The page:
The West Siberian Basin is the largest physical hydrocarbon basin in the world and one of its most prolific. It has proven reserves of 146 billion bbl of oil and more than 1600 TCF of gas. It contains 107 giant fields, 1 mega giant, 10 super giants, and 9 new giants discovered since 2019. Multiple source rocks and reservoirs span Paleozoic through Cretaceous age strata. Structural traps are abundant, many of which have enormous aerial extent. Stratigraphic architecture resulting from multiple transgressions and regressions allows additional combination and stratigraphic trapping.

 The rich Mesozoic petroleum systems overlie a complex assemblage of deeper Paleozoic basins, Hercynian accreted terranes, and Permian–Triassic rifts. A northern triple junction linked the basin northwestward into the Kara Sea and northeastward to Yenisey-Khatanga trough. The current sag basin developed in the Early Jurassic and persisted until regional uplift in the Oligocene. Strike-slip faults developed along many terrane boundaries, particularly within and near the Triassic rifts, forming several giant fields.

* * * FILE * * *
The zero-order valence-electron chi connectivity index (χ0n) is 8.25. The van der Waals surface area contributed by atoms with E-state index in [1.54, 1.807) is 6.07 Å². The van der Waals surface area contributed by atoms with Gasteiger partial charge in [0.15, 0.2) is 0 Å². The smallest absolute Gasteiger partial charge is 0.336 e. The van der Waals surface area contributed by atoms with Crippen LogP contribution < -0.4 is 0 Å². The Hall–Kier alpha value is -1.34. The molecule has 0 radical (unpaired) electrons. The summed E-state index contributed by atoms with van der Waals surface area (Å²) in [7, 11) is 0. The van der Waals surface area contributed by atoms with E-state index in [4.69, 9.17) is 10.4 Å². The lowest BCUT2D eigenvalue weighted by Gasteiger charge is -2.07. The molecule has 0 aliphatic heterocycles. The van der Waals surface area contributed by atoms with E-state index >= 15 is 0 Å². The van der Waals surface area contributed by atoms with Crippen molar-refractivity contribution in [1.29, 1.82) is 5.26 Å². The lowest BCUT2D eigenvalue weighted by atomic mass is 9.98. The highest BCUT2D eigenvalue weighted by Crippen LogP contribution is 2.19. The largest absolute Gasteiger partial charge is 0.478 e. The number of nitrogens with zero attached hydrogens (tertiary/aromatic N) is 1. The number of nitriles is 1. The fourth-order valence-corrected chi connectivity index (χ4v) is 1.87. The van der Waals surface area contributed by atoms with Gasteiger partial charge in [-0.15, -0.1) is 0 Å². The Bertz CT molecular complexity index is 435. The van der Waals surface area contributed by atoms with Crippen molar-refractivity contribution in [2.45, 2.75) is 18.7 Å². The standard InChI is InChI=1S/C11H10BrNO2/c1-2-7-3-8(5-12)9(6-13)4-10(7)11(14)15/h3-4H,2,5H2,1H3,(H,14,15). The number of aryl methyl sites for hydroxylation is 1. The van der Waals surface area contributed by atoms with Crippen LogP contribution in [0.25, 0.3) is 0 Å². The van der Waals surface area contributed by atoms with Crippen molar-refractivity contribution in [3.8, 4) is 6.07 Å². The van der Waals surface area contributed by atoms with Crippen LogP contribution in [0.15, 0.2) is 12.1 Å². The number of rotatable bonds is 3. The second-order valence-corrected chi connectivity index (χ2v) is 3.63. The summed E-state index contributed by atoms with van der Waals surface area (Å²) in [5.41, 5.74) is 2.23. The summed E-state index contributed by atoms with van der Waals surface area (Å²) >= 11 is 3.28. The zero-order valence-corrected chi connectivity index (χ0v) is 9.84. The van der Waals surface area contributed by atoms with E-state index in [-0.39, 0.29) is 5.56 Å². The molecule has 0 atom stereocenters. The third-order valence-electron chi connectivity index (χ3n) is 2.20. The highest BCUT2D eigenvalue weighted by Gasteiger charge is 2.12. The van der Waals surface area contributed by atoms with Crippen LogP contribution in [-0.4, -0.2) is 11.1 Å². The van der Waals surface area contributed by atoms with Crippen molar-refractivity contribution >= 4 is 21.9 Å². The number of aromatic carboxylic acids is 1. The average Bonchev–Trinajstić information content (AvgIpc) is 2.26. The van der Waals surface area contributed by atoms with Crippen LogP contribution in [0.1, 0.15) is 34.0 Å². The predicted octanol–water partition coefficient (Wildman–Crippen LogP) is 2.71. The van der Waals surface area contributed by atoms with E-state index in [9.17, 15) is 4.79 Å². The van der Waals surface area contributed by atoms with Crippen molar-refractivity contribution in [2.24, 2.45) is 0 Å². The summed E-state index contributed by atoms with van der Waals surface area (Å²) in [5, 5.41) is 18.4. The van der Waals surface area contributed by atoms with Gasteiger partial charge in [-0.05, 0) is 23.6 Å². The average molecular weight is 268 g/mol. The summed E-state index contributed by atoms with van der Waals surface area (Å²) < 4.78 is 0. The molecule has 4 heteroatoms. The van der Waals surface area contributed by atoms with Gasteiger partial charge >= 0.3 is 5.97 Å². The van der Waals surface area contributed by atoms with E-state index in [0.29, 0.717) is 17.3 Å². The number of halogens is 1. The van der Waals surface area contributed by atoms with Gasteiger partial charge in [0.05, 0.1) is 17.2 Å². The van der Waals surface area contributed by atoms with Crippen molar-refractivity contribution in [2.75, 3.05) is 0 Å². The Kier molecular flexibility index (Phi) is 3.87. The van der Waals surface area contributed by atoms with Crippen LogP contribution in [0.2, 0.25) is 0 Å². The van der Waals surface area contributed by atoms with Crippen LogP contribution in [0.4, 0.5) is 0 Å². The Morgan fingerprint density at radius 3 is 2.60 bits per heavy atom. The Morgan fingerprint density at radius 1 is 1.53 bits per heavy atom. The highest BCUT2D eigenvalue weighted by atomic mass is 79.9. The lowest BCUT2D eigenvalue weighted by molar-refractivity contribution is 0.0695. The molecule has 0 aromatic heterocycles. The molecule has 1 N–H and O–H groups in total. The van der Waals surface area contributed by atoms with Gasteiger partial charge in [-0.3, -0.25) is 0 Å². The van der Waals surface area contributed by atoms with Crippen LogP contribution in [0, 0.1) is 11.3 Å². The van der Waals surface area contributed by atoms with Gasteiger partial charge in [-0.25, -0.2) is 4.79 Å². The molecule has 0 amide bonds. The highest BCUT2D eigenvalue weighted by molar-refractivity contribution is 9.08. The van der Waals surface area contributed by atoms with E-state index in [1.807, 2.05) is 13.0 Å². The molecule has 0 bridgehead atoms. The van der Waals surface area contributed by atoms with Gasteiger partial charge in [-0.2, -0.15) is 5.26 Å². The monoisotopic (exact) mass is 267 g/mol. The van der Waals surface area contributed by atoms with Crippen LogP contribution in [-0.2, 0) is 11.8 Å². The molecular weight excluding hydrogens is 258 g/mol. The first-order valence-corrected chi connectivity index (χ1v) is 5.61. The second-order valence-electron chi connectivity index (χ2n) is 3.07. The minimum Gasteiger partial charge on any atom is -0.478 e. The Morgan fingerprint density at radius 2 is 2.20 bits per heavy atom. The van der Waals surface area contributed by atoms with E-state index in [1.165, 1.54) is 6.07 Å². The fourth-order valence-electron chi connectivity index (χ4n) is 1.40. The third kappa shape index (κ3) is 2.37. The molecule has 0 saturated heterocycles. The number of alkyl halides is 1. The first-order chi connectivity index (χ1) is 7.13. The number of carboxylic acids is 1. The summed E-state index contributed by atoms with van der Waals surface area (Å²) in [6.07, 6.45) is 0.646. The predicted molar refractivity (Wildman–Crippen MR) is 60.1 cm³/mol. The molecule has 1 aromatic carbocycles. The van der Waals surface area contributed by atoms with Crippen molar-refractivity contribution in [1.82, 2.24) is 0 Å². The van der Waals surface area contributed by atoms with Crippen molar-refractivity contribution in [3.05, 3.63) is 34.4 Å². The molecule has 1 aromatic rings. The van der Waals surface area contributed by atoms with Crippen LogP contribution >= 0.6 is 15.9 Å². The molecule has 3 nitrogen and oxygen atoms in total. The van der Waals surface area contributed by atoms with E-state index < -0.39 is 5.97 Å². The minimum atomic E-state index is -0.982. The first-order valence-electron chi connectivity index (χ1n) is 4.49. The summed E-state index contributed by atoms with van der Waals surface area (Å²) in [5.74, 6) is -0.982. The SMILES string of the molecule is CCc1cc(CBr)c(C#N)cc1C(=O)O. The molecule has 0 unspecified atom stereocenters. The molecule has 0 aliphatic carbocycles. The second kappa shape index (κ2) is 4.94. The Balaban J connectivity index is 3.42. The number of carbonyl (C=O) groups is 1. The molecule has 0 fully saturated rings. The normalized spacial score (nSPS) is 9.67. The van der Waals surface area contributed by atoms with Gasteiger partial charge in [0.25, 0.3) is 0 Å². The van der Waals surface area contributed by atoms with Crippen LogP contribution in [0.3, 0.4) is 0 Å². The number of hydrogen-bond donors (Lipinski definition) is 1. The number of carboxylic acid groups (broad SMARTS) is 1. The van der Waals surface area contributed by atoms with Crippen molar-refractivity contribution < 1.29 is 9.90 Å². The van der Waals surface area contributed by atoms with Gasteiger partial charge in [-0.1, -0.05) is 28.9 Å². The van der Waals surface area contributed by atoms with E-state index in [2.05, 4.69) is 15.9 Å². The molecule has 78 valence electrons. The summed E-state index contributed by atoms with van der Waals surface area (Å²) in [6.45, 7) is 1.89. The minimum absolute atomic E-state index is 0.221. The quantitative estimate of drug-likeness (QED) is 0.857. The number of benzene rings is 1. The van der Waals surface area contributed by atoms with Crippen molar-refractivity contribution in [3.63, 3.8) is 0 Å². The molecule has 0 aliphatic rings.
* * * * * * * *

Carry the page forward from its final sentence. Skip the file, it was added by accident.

We provide a historical perspective on exploration history, basin evolution, and some unresolved questions that might lead to new, deeper potential in older areas. The future exploration potential is huge, with conventional plays focused on the Yamal Peninsula and more undrilled giant structures in the Kara Sea. Reserve growth in older fields and new stratigraphic traps offer additional potential as three-dimensional seismic data and integrated studies unlock potential in the more mature provinces. Lastly, underexplored Paleozoic and Neoproterozoic plays exist on the southern fringes of the basin.

You do not have access to this content, please speak to your institutional administrator if you feel you should have access.